Ryanair will increase flights to over 60% of its normal schedule throughout August following what it said on Thursday was a successful resumption of services at 40% of capacity last month following COVID-19 lockdowns.
Europe’s biggest budget airline flew 4.4 million passengers in July, a broadly expected 70% year-on-year fall. It slashed its target for the financial year to March 2021 to 60 million passengers last month, from the 80 million forecast in May.
“Since the resumption of our schedule in late June, passenger numbers have continued to grow,” Eddie Wilson, chief executive of Ryanair’s main airline unit, said in a statement, saying traveller confidence was returning.
Ryanair (RYA.I) flew 4.4 million passengers in July, a broadly expected 70% year-on-year fall after it operated around 40% of its normal July schedule with a 72% load factor, a measure of how well an airline fills its available seats.
Europe’s biggest budget airline returned to a more regular schedule following the COVID-19 lockdown on July 1 when it said it expected to fly more than 4.5 million passengers during the first month back in the sky.
The Irish airline cut its annual passenger target by a quarter last week and warned a second wave of COVID-19 infections could lower that further.
Ryanair has no plans to reduce capacity to Spain after the British government advised against non-essential travel to the country due to COVID-19, a move Group Chief Executive Michael O’Leary called a “badly managed over-reaction”.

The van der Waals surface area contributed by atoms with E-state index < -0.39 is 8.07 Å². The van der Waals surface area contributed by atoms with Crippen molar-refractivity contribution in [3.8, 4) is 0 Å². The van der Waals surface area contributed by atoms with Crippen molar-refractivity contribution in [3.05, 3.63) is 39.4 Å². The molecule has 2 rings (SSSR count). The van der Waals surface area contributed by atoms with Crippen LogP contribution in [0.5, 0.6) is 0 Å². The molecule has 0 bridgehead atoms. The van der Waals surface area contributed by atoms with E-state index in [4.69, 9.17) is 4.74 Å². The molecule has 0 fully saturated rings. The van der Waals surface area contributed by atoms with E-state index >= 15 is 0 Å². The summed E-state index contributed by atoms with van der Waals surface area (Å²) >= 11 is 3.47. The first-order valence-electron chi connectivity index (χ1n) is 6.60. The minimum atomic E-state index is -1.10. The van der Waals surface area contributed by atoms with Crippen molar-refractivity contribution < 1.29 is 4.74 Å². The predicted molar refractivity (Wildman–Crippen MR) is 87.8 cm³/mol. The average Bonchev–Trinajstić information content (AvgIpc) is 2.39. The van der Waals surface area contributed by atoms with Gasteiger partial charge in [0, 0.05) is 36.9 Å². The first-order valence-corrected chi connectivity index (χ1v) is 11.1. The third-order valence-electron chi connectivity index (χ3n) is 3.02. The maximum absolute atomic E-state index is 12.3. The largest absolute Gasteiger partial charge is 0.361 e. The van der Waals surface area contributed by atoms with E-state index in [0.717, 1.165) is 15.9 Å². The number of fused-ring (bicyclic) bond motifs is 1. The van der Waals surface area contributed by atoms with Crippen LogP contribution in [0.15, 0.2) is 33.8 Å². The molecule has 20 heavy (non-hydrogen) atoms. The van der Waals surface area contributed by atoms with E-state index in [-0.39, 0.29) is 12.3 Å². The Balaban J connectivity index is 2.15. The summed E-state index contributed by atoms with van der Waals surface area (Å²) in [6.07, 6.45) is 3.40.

Britain on July 25 reimposed a two-week quarantine on travellers arriving from Spain after a surge of coronavirus cases, reversing a decision to drop the requirement on July 10.
“It seems to be a badly managed over-reaction,” O’Leary said on a call with investors in which he said the British government “panicked” instead of focusing on restricting travel to specific regions with high infection rates.
“There is no scientific basis for a national restriction,” O’Leary said.
Asked if Ryanair would reduce capacity between the two countries, Chief Financial Officer Neil Sorahan told Reuters: “We have no plans to cut capacity in the medium term.”
Ryanair had seen a dip in bookings to Spain for the coming 2-3 weeks as a result of the spike in infections, with the dip becoming more pronounced over the weekend as Britain moved to impose the quarantine, O’Leary said.
It was too early, however, to say whether there would be an uptick to alternative destinations.
Ryanair will this week launch a legal challenge against a similar 14-day quarantine introduced by the Irish government, which has only exempted 14 countries, including Greece and Italy but not Spain, the United Kingdom or the United States, O’Leary said.